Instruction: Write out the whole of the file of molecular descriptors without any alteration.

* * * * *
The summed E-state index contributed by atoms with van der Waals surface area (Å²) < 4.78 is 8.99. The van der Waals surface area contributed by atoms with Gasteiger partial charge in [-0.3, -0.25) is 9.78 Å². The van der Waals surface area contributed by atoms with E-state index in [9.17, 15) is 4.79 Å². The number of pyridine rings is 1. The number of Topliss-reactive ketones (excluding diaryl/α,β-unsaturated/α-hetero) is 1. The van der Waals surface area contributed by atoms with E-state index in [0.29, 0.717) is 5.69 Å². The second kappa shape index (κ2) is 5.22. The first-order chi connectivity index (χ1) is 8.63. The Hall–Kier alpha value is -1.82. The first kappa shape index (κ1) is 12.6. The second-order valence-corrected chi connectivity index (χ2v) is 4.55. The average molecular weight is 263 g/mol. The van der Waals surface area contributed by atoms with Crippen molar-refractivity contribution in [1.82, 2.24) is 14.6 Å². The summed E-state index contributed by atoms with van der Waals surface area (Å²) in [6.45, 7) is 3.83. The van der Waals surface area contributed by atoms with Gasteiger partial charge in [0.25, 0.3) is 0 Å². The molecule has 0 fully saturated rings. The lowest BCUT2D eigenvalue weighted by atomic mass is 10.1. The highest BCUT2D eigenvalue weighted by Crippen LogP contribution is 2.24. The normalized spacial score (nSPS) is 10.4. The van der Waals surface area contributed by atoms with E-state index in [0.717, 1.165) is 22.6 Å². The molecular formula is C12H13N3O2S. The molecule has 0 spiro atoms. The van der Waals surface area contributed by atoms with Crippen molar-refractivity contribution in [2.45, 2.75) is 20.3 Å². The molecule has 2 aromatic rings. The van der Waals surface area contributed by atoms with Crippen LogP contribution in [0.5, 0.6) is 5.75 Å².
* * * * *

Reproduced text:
The summed E-state index contributed by atoms with van der Waals surface area (Å²) < 4.78 is 8.99. The van der Waals surface area contributed by atoms with Gasteiger partial charge in [-0.3, -0.25) is 9.78 Å². The van der Waals surface area contributed by atoms with E-state index in [9.17, 15) is 4.79 Å². The number of pyridine rings is 1. The number of Topliss-reactive ketones (excluding diaryl/α,β-unsaturated/α-hetero) is 1. The van der Waals surface area contributed by atoms with E-state index in [0.29, 0.717) is 5.69 Å². The second kappa shape index (κ2) is 5.22. The first-order chi connectivity index (χ1) is 8.63. The Hall–Kier alpha value is -1.82. The first kappa shape index (κ1) is 12.6. The second-order valence-corrected chi connectivity index (χ2v) is 4.55. The average molecular weight is 263 g/mol. The van der Waals surface area contributed by atoms with Crippen molar-refractivity contribution in [1.82, 2.24) is 14.6 Å². The summed E-state index contributed by atoms with van der Waals surface area (Å²) in [6.45, 7) is 3.83. The van der Waals surface area contributed by atoms with Gasteiger partial charge in [0.25, 0.3) is 0 Å². The molecule has 0 fully saturated rings. The lowest BCUT2D eigenvalue weighted by atomic mass is 10.1. The highest BCUT2D eigenvalue weighted by Crippen LogP contribution is 2.24. The normalized spacial score (nSPS) is 10.4. The van der Waals surface area contributed by atoms with E-state index in [0.717, 1.165) is 22.6 Å². The molecular formula is C12H13N3O2S. The molecule has 0 spiro atoms. The van der Waals surface area contributed by atoms with Crippen molar-refractivity contribution in [2.45, 2.75) is 20.3 Å². The molecule has 2 aromatic rings. The van der Waals surface area contributed by atoms with Crippen LogP contribution in [0.5, 0.6) is 5.75 Å².